Bangor University gets £5m for science facility

Bangor University gets £5m for science facility

A “world-leading” science facility will be developed at Bangor University after a £5m EU funding boost announced by the Energy and Rural Affairs Secretary, Lesley Griffiths.

The funding will be used to help create a facility known as the Centre for Environmental Biotechnology, in a bid to position the University as a leader of research into how natural materials can be utilised within industrial products and processes.

This will allow the university to work on major research and development projects with global businesses in sectors including life sciences, pharmaceutical, energy and manufacturing.

Plans for the facility include state-of-the-art equipment and world-leading expertise for identifying and isolating enzymes in extremophiles.

These are microorganisms that thrive in extreme conditions such as high temperature, salinity, or acidity. The enzymes can then be used to transform industrial processes in key sectors of the economy.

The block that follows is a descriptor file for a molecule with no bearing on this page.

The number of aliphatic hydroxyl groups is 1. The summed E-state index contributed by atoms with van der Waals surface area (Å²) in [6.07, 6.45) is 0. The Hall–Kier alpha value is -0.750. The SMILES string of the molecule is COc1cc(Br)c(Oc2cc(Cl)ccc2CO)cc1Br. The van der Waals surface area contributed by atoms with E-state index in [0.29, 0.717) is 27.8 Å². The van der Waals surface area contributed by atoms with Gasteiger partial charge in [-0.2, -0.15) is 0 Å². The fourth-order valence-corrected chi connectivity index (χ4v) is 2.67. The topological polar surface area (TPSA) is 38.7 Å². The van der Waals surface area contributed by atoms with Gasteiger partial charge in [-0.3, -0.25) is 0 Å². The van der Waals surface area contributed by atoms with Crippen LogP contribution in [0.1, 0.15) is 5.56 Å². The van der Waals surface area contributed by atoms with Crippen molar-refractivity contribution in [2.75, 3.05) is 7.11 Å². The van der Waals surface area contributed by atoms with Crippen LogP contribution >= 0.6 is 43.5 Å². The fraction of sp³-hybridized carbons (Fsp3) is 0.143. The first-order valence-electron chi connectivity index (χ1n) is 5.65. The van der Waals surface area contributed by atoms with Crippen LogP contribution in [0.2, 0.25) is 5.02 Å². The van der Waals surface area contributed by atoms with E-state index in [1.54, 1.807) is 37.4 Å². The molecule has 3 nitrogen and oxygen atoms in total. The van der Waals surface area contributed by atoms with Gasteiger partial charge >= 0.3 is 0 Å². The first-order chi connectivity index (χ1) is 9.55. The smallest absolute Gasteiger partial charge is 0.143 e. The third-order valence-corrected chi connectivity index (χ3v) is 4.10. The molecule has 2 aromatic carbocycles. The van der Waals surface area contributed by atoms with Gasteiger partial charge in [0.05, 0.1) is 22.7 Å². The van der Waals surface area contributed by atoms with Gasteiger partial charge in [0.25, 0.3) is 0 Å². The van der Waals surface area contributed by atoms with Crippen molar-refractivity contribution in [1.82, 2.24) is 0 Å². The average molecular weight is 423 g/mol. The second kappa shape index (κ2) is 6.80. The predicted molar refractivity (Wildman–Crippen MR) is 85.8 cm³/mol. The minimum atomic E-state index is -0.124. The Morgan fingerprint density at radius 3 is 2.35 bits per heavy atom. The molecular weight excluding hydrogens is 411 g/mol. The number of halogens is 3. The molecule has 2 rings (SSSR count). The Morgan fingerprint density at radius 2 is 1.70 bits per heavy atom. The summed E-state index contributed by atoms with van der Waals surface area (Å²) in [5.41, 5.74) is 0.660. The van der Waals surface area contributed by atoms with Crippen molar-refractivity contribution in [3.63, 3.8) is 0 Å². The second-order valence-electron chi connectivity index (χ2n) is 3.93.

Speaking at an event in North Wales on Regional Investment in Wales after Brexit, Cabinet Secretary for Energy, Planning and Rural Affairs, Lesley Griffiths, said:

“Supporting initiatives that further pioneering scientific research is a key aim of the Welsh Government.

“This investment will create a centre of excellence for ground-breaking research, encouraging inward investment and ensure Wales can take advantage of the economic impact that this rapidly expanding industrial area could bring.

“This is one of many examples of how EU funds are supporting our nation’s economy, supporting growth and jobs, and demonstrates the importance of Wales receiving replacement funding from the UK Government after we leave the EU.”

The Centre for Environmental Biotechnology will also include investment from Bangor University.

It will be located on the Deiniol Road site and will form the first part of a planned major redevelopment of the University’s science and engineering area.

Co-leader Professor Peter Golyshin said: “These enzymes have wide application in many industrial processes such as in the pharmaceutical industry.

“The project will utilise state-of-the-art analytical equipment which will put North Wales at the forefront of developments in this exciting area of biotechnology.”

Refurbishment work to develop the centre will begin mid-February.